It’s tomato season, and all the planning and planting, careful thinning and staking should be paying off now. The trusses of red, juicy tomatoes are ready to pick. Choose the reddest ones that give just a little when gently squeezed. The colorful new or heirloom varieties in shades of yellow, pink, or striped red and green must be judged by the depth of their color, whatever it is, and again the gentle squeeze to determine their ripeness. All should come off the plant easily, their stems separating at the first joint. Get them into the kitchen for salsas, salads, and more, but they are nearly irresistible warm and juicy in the garden before they even make it to the pantry.

Commercially grown tomatoes are the ultimate taste disappointment. So it’s no wonder that they are the most popular vegetable for home gardens. If you’ve ever had a good tomato, you won’t ever want a mediocre one again. It’s not too late to plant tomato plants, and you will find a wider selection of varieties than you will ever see at the supermarket. Many nurseries and home gardening centers have plants in bloom and even in fruit to pop into your garden. Summer lasts well into September, and some years even later, giving tomatoes at least three months to deliver up their heavenly bounty.

The second treats of summer are the peppers. Either mild or hot, picked green or mature and red, the number of pepper varieties rivals that of tomatoes. Some of the more interesting and flavorful varieties are not available in stores. One tip for a long and delicious harvest is to pick them often and leave only the most promising to reach full maturity. This clues the plant to continue to bloom and ultimately produce a larger crop. By leaving them all on, the flowering cycle is shortened as all the energies of the plant go into ripening the seeds (that’s its purpose in life, after all).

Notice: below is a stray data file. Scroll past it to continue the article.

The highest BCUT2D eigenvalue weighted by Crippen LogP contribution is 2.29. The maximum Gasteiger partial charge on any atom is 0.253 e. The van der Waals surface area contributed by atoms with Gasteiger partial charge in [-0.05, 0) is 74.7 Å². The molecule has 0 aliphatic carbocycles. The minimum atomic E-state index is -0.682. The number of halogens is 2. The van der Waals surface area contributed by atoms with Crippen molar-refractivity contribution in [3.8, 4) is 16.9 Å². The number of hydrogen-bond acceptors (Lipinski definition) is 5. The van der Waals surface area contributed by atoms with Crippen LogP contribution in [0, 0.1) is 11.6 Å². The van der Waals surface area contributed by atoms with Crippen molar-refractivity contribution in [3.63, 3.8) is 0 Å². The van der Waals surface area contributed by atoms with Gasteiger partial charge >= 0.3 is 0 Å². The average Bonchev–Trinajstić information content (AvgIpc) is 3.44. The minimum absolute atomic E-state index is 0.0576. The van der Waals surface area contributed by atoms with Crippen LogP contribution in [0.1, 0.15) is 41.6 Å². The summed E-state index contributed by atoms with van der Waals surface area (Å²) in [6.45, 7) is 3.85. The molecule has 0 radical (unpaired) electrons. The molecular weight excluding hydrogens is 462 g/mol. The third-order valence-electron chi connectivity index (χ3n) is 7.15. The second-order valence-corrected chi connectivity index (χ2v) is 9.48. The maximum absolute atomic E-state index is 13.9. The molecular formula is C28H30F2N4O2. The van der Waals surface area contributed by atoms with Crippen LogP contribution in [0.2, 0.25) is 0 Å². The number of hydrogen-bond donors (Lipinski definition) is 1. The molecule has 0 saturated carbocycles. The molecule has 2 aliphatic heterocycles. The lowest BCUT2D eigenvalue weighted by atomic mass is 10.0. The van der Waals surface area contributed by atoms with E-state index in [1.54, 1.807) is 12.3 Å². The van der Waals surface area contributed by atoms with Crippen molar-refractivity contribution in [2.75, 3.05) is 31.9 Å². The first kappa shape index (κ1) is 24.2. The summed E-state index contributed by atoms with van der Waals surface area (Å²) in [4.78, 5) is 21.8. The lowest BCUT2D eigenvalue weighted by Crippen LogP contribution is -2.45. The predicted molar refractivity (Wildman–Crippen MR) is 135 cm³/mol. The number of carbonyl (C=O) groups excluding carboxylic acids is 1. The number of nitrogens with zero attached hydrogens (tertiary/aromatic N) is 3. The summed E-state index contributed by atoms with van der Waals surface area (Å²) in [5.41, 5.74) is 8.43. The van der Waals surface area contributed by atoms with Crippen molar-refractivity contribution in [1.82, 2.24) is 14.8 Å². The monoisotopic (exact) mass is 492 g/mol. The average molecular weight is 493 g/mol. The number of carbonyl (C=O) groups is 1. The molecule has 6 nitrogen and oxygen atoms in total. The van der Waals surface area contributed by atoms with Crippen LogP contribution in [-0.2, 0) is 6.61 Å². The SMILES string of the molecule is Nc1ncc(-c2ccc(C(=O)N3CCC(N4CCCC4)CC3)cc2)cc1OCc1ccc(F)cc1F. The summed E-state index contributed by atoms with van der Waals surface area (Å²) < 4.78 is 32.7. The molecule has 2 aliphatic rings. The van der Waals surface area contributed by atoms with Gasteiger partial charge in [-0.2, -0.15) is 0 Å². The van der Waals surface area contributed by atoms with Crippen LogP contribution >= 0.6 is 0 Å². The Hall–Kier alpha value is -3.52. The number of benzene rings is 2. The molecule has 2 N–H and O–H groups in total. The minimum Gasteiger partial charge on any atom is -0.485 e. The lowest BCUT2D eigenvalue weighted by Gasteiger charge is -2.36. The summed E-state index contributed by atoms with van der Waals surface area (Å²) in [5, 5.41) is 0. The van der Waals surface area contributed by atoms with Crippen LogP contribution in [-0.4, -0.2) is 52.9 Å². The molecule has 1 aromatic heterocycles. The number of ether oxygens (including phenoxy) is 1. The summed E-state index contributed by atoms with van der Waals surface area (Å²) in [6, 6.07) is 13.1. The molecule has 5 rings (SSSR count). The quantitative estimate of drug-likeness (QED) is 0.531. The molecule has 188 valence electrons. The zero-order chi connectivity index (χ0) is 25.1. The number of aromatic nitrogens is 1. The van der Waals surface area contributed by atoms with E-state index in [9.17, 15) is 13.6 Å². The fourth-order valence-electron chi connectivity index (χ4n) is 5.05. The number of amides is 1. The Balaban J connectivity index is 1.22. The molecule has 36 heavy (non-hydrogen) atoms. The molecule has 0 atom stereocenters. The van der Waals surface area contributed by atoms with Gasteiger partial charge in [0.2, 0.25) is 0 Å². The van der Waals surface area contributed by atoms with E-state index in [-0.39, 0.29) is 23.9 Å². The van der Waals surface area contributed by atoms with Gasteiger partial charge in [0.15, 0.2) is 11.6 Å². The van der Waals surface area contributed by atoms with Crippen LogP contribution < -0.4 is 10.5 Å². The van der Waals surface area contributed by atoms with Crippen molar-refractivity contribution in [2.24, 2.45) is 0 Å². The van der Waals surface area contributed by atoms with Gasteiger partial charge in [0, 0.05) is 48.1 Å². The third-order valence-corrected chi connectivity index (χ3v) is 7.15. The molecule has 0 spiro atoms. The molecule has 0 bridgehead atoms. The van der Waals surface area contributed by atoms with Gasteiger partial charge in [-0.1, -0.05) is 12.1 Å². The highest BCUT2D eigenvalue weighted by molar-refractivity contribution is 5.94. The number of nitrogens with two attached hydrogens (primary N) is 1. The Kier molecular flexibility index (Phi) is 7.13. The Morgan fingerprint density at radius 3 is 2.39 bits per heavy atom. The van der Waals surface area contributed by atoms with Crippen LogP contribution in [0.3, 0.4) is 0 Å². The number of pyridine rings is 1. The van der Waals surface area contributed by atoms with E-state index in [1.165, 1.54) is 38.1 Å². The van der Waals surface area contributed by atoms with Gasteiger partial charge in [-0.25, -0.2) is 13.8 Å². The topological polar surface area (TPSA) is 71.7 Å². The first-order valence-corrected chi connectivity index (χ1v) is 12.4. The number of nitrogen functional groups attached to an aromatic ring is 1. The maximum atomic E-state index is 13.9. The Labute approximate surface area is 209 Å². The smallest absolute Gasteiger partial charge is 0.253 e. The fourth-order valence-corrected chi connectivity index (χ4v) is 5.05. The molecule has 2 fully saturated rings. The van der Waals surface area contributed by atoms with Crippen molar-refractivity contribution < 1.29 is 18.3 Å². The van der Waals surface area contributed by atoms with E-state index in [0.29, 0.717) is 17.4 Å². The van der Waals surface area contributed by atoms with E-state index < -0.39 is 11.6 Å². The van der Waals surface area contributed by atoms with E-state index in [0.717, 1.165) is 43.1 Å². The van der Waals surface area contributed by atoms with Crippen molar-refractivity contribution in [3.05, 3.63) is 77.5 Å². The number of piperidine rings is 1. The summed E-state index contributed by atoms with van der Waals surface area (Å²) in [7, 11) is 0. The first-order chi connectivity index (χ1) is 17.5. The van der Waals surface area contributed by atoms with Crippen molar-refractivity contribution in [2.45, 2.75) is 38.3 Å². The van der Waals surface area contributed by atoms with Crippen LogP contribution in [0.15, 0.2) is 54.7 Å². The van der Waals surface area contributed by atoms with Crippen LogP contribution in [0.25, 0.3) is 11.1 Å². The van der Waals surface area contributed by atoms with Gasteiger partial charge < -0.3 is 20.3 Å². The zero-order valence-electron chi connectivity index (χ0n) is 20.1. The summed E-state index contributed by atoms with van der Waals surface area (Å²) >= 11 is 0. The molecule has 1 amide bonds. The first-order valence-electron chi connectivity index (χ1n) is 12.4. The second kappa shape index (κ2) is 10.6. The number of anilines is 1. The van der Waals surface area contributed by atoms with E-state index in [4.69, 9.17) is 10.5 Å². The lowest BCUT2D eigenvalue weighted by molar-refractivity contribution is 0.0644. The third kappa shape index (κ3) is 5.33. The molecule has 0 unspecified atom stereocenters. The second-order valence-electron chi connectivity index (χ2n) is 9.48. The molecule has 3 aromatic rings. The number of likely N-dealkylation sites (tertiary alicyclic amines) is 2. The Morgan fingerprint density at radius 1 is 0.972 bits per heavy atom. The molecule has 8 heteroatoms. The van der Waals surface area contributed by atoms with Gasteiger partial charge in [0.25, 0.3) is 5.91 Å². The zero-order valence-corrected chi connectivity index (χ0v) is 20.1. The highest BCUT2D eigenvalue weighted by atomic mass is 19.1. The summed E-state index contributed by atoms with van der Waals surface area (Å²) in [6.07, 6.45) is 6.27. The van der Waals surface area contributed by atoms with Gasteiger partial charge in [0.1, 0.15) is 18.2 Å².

Second best to harvesting a few steps from the garden is a trip to the farmers markets. A wide variety of tomatoes and peppers are well-represented at the markets. Tasty peppers, from bells of all colors to hot and spicy jalapeños, habaneros, and serranos, are on display, too.

Most gardens don’t have enough room for a summer’s worth of sweet corn. Buying ears of this last treat at the farmers market ensures they will make it to the pot or grill before their natural sugars have been converted to starch. Luckily, recently developed cultivars delay the inevitable loss of sweetness for days at a time, so rushing the ears from the stalk to the pot in minutes can be prolonged by a day or two. The husks should be fresh and the silk brown, but not shriveled.

Shop at the farmers markets for freshness and flavor, but take some time to meet the farmers themselves and ask questions about which varieties they grow and where they are growing them. They are knowledgeable and friendly, so don’t be afraid to engage them. Enjoy the greatest tastes of summer by keeping it local.


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